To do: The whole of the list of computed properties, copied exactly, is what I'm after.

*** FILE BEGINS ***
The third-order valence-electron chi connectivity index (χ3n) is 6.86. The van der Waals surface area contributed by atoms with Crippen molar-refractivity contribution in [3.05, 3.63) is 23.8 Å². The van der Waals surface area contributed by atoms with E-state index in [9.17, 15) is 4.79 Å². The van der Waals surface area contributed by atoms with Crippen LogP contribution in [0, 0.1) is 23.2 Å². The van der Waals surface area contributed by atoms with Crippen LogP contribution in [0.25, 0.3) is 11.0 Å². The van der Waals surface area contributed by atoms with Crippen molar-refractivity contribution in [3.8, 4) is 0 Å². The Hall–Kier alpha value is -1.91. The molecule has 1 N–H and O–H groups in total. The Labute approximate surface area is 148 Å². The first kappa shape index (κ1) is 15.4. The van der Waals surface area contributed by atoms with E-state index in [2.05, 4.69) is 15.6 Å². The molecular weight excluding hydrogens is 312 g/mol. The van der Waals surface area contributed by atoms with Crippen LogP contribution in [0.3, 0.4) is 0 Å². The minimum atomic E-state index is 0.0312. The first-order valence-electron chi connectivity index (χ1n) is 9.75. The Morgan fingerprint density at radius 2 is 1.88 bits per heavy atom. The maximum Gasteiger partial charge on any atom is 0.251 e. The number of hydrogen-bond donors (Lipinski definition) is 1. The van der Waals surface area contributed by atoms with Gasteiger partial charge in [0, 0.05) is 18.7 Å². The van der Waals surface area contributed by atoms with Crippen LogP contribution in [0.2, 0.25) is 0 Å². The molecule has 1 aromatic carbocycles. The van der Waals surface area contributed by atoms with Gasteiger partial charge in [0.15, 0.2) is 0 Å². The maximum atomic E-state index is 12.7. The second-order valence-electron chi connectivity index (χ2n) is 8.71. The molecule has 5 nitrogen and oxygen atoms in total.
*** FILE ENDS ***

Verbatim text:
The third-order valence-electron chi connectivity index (χ3n) is 6.86. The van der Waals surface area contributed by atoms with Crippen molar-refractivity contribution in [3.05, 3.63) is 23.8 Å². The van der Waals surface area contributed by atoms with E-state index in [9.17, 15) is 4.79 Å². The van der Waals surface area contributed by atoms with Crippen LogP contribution in [0, 0.1) is 23.2 Å². The van der Waals surface area contributed by atoms with Crippen LogP contribution in [0.25, 0.3) is 11.0 Å². The van der Waals surface area contributed by atoms with Crippen molar-refractivity contribution in [3.8, 4) is 0 Å². The Hall–Kier alpha value is -1.91. The molecule has 1 N–H and O–H groups in total. The Labute approximate surface area is 148 Å². The first kappa shape index (κ1) is 15.4. The van der Waals surface area contributed by atoms with E-state index in [2.05, 4.69) is 15.6 Å². The molecular weight excluding hydrogens is 312 g/mol. The van der Waals surface area contributed by atoms with Crippen LogP contribution in [0.3, 0.4) is 0 Å². The minimum atomic E-state index is 0.0312. The first-order valence-electron chi connectivity index (χ1n) is 9.75. The Morgan fingerprint density at radius 2 is 1.88 bits per heavy atom. The maximum Gasteiger partial charge on any atom is 0.251 e. The number of hydrogen-bond donors (Lipinski definition) is 1. The van der Waals surface area contributed by atoms with Gasteiger partial charge in [0, 0.05) is 18.7 Å². The van der Waals surface area contributed by atoms with Crippen LogP contribution in [0.2, 0.25) is 0 Å². The molecule has 1 aromatic carbocycles. The van der Waals surface area contributed by atoms with Gasteiger partial charge in [0.15, 0.2) is 0 Å². The maximum atomic E-state index is 12.7. The second-order valence-electron chi connectivity index (χ2n) is 8.71. The molecule has 5 nitrogen and oxygen atoms in total.